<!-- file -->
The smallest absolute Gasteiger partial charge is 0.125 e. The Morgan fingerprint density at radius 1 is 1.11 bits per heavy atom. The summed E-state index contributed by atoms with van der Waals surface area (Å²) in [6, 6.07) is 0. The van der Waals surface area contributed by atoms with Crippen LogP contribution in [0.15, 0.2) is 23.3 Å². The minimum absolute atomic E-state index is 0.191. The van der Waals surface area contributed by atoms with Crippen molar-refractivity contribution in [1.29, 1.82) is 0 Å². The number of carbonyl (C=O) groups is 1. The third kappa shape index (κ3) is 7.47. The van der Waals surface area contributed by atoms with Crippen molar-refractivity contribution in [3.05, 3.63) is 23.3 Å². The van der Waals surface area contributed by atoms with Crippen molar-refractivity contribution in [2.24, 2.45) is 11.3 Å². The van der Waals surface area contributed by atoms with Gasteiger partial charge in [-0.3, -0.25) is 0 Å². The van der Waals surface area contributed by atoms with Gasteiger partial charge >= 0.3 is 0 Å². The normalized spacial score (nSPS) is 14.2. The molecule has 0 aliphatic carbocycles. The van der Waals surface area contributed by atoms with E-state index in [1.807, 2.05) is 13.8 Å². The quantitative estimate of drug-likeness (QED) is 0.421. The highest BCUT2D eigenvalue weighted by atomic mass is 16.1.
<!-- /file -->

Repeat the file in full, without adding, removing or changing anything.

The smallest absolute Gasteiger partial charge is 0.125 e. The Morgan fingerprint density at radius 1 is 1.11 bits per heavy atom. The summed E-state index contributed by atoms with van der Waals surface area (Å²) in [6, 6.07) is 0. The van der Waals surface area contributed by atoms with Crippen LogP contribution in [0.15, 0.2) is 23.3 Å². The minimum absolute atomic E-state index is 0.191. The van der Waals surface area contributed by atoms with Crippen molar-refractivity contribution in [1.29, 1.82) is 0 Å². The number of carbonyl (C=O) groups is 1. The third kappa shape index (κ3) is 7.47. The van der Waals surface area contributed by atoms with Crippen molar-refractivity contribution in [3.05, 3.63) is 23.3 Å². The van der Waals surface area contributed by atoms with Crippen molar-refractivity contribution in [2.24, 2.45) is 11.3 Å². The van der Waals surface area contributed by atoms with Gasteiger partial charge in [-0.3, -0.25) is 0 Å². The van der Waals surface area contributed by atoms with Gasteiger partial charge >= 0.3 is 0 Å². The normalized spacial score (nSPS) is 14.2. The molecule has 0 aliphatic carbocycles. The van der Waals surface area contributed by atoms with E-state index in [1.807, 2.05) is 13.8 Å². The quantitative estimate of drug-likeness (QED) is 0.421. The highest BCUT2D eigenvalue weighted by atomic mass is 16.1.